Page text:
I’ve been suicidal several times in the last few years. I’ve also lived with a suicidal then-partner for a year. Oh, and an ex of mine killed herself. Umm… those are my credentials I guess.
This article is not about how to save someone’s life. I don’t feel I’m ready to comment on that. But in both my case and the case of my surviving ex partner, I don’t think either of us got that close to dying. Despite that, how we were treated definitely made a big difference to our wellbeing.
So yeah: suicidality IS a life-threatening illness, but it doesn’t always kill. For me it’s always manifested as a strong craving to die, sometimes an intense craving. Mostly, I’ve kept an awareness about me that this was a temporary state, and that another part of me wanted to keep on living. I feel that despite the intensity of my feelings, things would have had to have gone quite a bit further for me to actually die. In particular, suicide takes some planning, which is hard to do in an intensely negative state, and in my case I believe the state would have passed before I had the chance to complete any plans, even if I had begun them*.
*For this reason I am very wary of anything that can be used for a spontaneous suicide: medication and guns, for example. Luckily I live in a country where guns are hard to get a hold of, but I would be very careful not to allow myself to have too much of a medicine that can be overdosed on in my house.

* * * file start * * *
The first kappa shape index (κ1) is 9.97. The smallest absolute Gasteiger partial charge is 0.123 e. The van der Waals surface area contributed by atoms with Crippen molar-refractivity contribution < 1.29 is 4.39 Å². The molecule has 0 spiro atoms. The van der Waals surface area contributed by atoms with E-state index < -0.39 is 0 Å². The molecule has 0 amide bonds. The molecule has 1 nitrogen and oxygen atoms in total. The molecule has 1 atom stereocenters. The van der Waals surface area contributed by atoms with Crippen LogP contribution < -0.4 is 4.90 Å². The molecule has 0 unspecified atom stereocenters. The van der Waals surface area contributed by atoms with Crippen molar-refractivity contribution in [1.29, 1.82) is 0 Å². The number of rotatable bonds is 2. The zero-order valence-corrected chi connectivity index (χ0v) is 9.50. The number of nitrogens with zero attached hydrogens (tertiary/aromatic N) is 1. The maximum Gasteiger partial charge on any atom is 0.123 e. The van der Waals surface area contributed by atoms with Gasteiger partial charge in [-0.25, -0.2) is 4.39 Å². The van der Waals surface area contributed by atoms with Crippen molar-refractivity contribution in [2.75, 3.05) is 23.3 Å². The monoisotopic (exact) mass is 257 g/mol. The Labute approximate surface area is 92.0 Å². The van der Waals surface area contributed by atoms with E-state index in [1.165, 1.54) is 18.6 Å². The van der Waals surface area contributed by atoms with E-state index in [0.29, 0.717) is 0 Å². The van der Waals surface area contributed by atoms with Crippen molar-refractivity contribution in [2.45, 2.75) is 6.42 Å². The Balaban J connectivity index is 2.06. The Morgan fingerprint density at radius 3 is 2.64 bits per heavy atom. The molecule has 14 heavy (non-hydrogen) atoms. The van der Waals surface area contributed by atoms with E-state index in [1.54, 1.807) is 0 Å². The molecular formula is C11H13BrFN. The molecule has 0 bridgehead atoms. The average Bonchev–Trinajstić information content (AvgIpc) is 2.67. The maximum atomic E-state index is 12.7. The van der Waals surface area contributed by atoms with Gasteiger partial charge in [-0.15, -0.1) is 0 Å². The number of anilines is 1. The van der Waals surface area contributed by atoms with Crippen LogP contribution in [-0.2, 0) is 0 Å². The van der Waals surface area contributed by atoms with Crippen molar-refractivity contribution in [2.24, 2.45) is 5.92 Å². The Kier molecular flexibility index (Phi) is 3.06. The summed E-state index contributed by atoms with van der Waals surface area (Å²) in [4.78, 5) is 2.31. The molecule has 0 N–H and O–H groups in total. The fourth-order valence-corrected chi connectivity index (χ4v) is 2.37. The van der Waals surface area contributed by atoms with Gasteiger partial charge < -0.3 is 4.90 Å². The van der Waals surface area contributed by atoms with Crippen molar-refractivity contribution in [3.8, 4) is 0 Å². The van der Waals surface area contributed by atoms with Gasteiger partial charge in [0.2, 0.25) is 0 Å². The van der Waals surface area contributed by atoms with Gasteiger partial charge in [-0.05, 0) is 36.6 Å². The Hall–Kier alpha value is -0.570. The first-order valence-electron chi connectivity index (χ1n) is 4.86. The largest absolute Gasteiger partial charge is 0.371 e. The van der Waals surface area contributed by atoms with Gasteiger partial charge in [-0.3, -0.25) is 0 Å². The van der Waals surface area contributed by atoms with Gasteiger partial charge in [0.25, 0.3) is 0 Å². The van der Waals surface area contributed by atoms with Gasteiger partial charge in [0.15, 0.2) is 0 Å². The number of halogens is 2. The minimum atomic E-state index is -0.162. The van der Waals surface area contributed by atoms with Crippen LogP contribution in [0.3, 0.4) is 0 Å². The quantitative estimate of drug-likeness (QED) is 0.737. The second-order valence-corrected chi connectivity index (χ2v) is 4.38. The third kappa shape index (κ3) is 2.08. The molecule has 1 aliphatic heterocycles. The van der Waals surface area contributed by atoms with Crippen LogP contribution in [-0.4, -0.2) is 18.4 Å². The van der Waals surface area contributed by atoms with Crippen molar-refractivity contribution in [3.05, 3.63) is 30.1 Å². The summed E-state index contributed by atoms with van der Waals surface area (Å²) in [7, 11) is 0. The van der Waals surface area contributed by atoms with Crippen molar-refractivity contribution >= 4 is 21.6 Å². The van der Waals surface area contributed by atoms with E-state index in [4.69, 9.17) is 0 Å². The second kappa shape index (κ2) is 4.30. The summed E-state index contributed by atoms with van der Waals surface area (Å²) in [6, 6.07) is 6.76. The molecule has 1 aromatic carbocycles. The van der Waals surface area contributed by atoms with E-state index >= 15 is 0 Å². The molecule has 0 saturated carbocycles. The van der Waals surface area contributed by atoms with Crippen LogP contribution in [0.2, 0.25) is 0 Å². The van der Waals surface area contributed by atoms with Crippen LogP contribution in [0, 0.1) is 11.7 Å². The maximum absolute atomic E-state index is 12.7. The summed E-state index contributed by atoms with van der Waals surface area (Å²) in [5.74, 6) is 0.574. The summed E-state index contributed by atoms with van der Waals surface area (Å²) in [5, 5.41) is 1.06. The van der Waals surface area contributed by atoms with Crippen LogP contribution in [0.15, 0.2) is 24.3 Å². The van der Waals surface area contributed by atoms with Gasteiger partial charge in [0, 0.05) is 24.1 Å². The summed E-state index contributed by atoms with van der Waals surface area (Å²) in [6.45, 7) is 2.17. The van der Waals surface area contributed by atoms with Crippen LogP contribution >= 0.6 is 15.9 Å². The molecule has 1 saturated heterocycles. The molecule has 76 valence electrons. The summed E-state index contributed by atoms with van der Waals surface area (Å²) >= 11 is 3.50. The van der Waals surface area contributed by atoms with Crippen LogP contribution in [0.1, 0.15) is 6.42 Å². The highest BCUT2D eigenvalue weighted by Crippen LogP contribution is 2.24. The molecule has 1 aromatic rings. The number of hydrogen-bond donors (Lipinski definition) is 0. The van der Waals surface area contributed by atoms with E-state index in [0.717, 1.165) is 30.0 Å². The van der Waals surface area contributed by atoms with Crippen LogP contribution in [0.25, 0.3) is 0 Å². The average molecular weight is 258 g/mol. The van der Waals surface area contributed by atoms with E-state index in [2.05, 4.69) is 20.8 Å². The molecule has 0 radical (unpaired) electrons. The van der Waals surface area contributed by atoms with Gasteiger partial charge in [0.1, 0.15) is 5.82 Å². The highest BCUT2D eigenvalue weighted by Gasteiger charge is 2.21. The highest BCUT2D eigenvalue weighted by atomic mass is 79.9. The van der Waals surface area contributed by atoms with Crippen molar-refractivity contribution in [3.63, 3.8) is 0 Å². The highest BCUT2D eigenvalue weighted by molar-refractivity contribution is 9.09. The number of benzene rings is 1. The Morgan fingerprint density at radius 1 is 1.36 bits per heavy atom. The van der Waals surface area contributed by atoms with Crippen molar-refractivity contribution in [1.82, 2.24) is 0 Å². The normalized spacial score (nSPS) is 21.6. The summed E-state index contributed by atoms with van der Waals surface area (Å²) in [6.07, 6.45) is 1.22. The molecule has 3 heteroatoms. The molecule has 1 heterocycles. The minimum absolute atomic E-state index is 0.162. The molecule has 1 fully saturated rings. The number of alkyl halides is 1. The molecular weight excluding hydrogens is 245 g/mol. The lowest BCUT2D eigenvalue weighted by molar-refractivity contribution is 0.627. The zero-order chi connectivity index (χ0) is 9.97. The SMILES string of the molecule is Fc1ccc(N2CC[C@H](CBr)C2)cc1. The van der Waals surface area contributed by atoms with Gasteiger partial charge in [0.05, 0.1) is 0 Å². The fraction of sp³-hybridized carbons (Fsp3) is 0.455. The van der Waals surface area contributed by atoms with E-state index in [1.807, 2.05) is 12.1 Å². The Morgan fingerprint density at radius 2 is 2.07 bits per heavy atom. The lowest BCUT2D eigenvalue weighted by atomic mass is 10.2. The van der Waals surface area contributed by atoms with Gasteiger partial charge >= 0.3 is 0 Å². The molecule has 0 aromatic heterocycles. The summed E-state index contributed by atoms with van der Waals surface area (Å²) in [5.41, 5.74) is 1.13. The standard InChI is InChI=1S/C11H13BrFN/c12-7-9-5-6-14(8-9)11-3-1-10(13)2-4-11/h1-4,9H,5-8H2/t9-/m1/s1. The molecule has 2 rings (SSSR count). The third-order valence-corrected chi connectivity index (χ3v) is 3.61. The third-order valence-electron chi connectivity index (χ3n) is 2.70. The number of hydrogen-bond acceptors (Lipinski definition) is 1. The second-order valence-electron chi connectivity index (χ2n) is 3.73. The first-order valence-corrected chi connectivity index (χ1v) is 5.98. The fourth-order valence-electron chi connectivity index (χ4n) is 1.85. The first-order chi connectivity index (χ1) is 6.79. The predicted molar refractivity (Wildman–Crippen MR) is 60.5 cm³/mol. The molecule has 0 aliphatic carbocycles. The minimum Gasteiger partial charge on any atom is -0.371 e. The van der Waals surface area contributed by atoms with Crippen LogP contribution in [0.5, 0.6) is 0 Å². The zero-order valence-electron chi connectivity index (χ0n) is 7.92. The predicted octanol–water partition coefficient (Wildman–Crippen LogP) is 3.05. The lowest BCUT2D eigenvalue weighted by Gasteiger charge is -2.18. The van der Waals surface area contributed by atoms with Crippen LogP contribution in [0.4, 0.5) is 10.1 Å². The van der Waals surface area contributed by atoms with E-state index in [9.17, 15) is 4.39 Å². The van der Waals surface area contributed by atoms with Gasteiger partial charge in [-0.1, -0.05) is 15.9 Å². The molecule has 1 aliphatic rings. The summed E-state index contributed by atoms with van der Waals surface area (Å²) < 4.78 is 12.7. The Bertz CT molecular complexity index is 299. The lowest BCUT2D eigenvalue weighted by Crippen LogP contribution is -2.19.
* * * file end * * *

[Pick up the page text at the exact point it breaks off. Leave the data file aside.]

I suppose suicidality must always be taken seriously. When you’re with someone who is suicidal, obviously you have to make sure that they don’t harm themselves. But that’s often not the hard part.
The hard part is this: giving the sufferer space to feel. Not burdening them with your feelings. Respecting them.
Too often, when someone expresses suicidal feelings, the other person freaks out. This gives the other person something more to deal with on top of their immense pain, and also discourages them from speaking up again. This is bad. People need to be able to speak about their feelings, especially such dangerous and painful feelings as these.
As with most expression of emotion, try your best to give the other person space. Don’t immediately jump in trying to “fix” them. While practical solutions are sometimes helpful, more often than not in these contexts they are a sort of defensive move from someone who is scared of emotions, scared of not having control.
So don’t reel out a list of things they could have tried. ESPECIALLY don’t imply they haven’t tried hard enough. They have.
Instead, listen. Stay mostly silent, and listen. Give comfort. Give company. Be there to prevent any self harm, but most of all be there for them.
I think it’s helpful to remember that most suicidal states don’t end in actual suicide. That is not intended to make you complacent; you should be appropriately watchful for any signs of it going further than just talk. It just means you can focus a bit more on being there for them, and a bit less on trying to control them.